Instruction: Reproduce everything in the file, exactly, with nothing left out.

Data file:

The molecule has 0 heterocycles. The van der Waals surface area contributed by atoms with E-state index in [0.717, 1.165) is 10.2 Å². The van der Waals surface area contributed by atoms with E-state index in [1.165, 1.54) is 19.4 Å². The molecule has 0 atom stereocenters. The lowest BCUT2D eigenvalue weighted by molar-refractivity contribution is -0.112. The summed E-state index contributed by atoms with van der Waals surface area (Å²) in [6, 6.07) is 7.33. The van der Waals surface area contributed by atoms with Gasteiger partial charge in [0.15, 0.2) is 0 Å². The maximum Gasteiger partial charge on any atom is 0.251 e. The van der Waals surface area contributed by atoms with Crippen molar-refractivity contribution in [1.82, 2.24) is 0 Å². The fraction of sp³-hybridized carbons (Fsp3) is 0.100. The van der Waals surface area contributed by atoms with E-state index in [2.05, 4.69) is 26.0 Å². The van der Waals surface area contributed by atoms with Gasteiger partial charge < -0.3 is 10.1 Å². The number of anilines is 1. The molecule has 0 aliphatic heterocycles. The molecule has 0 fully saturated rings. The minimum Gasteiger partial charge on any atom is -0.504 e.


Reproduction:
The molecule has 0 heterocycles. The van der Waals surface area contributed by atoms with E-state index in [0.717, 1.165) is 10.2 Å². The van der Waals surface area contributed by atoms with E-state index in [1.165, 1.54) is 19.4 Å². The molecule has 0 atom stereocenters. The lowest BCUT2D eigenvalue weighted by molar-refractivity contribution is -0.112. The summed E-state index contributed by atoms with van der Waals surface area (Å²) in [6, 6.07) is 7.33. The van der Waals surface area contributed by atoms with Gasteiger partial charge in [0.15, 0.2) is 0 Å². The maximum Gasteiger partial charge on any atom is 0.251 e. The van der Waals surface area contributed by atoms with Crippen molar-refractivity contribution in [1.82, 2.24) is 0 Å². The fraction of sp³-hybridized carbons (Fsp3) is 0.100. The van der Waals surface area contributed by atoms with E-state index in [2.05, 4.69) is 26.0 Å². The van der Waals surface area contributed by atoms with Gasteiger partial charge < -0.3 is 10.1 Å². The number of anilines is 1. The molecule has 0 aliphatic heterocycles. The molecule has 0 fully saturated rings. The minimum Gasteiger partial charge on any atom is -0.504 e.